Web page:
I’ve been a little quiet on the aviation front lately, in large part because my stuff is up (another way of saying I’m feeling frustrated because I’m up against yet another learning curve – haha!).

In this month’s episode of Aviation as a Metaphor for Life, I’m learning how to use a sectional chart with an E6-B calculator, ruler and pencil to find my way when I’m lost in the sky.

A paper map!

Me to my CFI: “Are you freaking KIDDING me?!? It’s 2021, Mark, I have GPS!”

CFI to me: “Not on this flight, you don’t.”

I can hear myself complaining, “Gah! I just wanted to fly an airplane!” 😂

CFI: [staring at me]

Okay, okay … where were we?

I begin by learning the “lost protocols” process on the ground and I must also learn to master it in the air while piloting my Cessna 152 which, by the way, requires I be focused on at least 5-7 tasks simultaneously (and that’s on a beautiful, clear, smooth day).

Little side note: Listen, if it sounds like I’m complaining, it’s because I am – even though I clearly understand and deeply respect WHY it is important I know how to do this.

So, bitch and moan as I may (here in the privacy of my blog) I continue along with exercise after exercise; fine-tuning my understanding of VOR (variable omnidirectional receiver) frequencies and radials, alternate airport compass headings and morse code identifiers. Yes, I’m also learning morse code. 🤓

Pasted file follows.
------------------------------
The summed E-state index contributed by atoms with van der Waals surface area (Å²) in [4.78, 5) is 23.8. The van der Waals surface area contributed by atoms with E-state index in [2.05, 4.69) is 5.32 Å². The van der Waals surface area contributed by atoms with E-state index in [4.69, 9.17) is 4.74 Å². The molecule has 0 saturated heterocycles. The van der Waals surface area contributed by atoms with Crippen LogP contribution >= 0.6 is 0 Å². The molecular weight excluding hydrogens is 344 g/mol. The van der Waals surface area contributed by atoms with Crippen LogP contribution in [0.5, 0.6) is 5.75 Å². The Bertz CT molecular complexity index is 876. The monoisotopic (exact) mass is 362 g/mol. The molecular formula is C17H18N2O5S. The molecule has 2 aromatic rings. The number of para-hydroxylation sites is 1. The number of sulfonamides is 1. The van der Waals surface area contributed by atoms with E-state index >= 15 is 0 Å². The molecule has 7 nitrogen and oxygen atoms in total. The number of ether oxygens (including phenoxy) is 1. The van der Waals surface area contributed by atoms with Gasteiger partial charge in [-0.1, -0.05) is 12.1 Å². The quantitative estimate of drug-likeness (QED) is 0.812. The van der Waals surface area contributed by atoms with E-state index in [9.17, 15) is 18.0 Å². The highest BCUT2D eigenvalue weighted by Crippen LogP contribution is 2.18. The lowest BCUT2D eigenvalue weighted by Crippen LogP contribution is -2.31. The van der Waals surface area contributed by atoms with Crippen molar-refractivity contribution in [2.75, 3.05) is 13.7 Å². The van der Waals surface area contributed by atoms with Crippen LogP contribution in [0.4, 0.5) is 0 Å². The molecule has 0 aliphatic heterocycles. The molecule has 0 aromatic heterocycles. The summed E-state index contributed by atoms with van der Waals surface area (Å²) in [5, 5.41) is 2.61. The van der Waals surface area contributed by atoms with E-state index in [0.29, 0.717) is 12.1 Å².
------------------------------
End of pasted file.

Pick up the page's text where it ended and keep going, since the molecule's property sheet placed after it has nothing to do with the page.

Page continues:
As I was pondering (and procrastinating) the exercise of lost protocols and diversions last week, I got to thinking – as I often do – about how this exercise relates, in some way, to what is happening in my personal life. It didn’t take much introspection to connect the dots.

A tiny bit of back story for those who may be new to following my journey…

The Path to Feeling Lost

The past two and a half years have been an excruciating time for me; beginning with the 2018 unveiling of who the man I married really is, into a period of death and rebirth of myself in the process of untangling the marriage I had vowed “to have and to hold forever”.

I began my journey into the art of airmanship at the half-way point between then and now, and have constantly been amazed by the ways in which my personal life has paralleled that of my experiences in the air.

If you’ve been following my story, you’ve heard me talk of “aviation as a metaphor for life” frequently. Working on “lost protocols and diversions” is yet another opportunity to observe the beauty of the universal parallels at work.

I had been lost for two and a half years. Y E A R S !!!

That is a long effing time to not know yourself, to experience repetitive mental and emotional trauma, to feel alone, confused and utterly unworthy across all areas of life.

I had been lost for so long, in fact, I began to cycle through three possible scenarios. I sometimes wondered if I had actually died and was stuck between worlds. Other times I was sure the heartbreak had fragmented my psyche and I needed to check myself in someplace. On semi-normal days, I was so depressed that I resigned myself to this “gray zone”. It had become my new baseline and I couldn’t shake it.